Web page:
Draeseke, Felix


Draeseke, Felix

Great Mass in F-sharp minor, Op. 60

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Felix Draeseke

Great Mass in F-sharp minor, Op. 60

(b. Coburg, 7 October 1835 — d. Dresden, 26 February 1913)

for choir, solo vocal quartet, and orchestra (1890-91)

I Kyrie. Andantino con moto (p. 1) – Christe eleison (p. 11) – Kyrie eleison (p. 14) – Un poco più animato (p. 16)
II Gloria. Allegro maestoso (p. 29) – Et in terra pax (p. 32) – Laudamus te! (p. 39) – Gratias (p. 42) – Domine Deus (p. 48) – Domini fili (p. 53) – Qui tollis (p. 57) – Qui sedes (p. 65) – Quoniam (p. 69) – Cum sancto spiritu. Allegro con brio (p. 74)
III Credo. Allegro maestoso (p. 99) – Deum de Deo. Andante con moto (p. 115) – Qui propter nos homines (p. 122) –
Et incarnatus est (p. 124) – Crucifixus (p. 128) – Et resurrexit (p. 139) – Et iterum venturus est. Molto più vivo (p. 144) – Judicare (p. 147) – Cujus regni. Allegro con brio (p. 149) – Et in spiritum sanctum. Tempo primo (p. 157) –
Et unam sanctam catholicam. Allegro risoluto, non troppo (p. 169) – Confiteor. Più largo (p. 179) –
Et expecto resurrectionem. Allegro risoluto (p. 183) – Et vitam venturi (p. 187)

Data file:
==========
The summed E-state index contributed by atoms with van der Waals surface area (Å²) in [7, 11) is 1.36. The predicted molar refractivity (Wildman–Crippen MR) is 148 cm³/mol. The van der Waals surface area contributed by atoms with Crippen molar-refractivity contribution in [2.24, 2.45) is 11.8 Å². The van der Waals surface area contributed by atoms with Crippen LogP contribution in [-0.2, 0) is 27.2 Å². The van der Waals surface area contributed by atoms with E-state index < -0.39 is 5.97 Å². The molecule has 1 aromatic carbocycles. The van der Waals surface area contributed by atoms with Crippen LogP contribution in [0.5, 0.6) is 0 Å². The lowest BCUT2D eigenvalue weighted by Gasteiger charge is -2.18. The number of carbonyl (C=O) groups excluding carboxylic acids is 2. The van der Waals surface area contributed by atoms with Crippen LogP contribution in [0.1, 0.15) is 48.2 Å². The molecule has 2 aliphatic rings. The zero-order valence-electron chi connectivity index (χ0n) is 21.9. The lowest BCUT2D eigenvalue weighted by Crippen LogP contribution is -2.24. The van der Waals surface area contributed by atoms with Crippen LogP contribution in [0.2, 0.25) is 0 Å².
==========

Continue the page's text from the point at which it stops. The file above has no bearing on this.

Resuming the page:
IV Sanctus. Andante maestoso (p. 196) – Osanna. Allegro con brio (p. 202) – Benedictus. Andante tranquillo (p. 217)
V Agnus Dei. Andante (p. 230) – Dona nobis pacem. Più mosso (p. 245) – Tranquillamente (p. 255)

Felix Draeseke was one of the most formidable German composers of his age, yet lasting success constantly eluded him. Some regarded him simply as a man dogged by ill-fortune (he began to lose his hearing at an early age), others as a figure tragically unrecognised. He suffered as many artists do whose creativity fails to conform to the fashions of their era. In his tempestuous youth he was a radical revolutionary of the ‘New German School’ propagated by Franz Liszt. Sensing that his wings were about to be clipped, he emigrated into provincial exile in francophone Switzerland. There, from 1862 to 1876, he underwent a ‘purification’. From then on his former admirers viewed him as a ‘tamed lion’ while antiquarian conservatives declined to receive him with open arms as a reformed sinner. In 1876 he returned to Dresden, which he made his base of operations. By then he had become a peerless contrapuntalist and passed his knowledge on to young composers, of whom Eugen d’Albert (1864-1932) was the most famous and the great symphonist Paul Büttner (1870-1943) was ultimately the most significant. In the ideological squabbles between Wagner-Liszt-Bruckner on the one hand and Brahms-Reinecke-Bruch on the other, he was even more dismissive of the Brahmsians than of the ‘musical futurists’, whose shallowness and self-importance left him increasingly out of sympathy. For personal reasons he spurned the man closest to him in purely musical terms: Wagner. With the sharp deterioration of his hearing he became even more of an outsider. Then, from 1888 to 1892, lasting and widespread recognition …



Read full preface > HERE

Score No.



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Choir/Voice & Orchestra


210 x 297 mm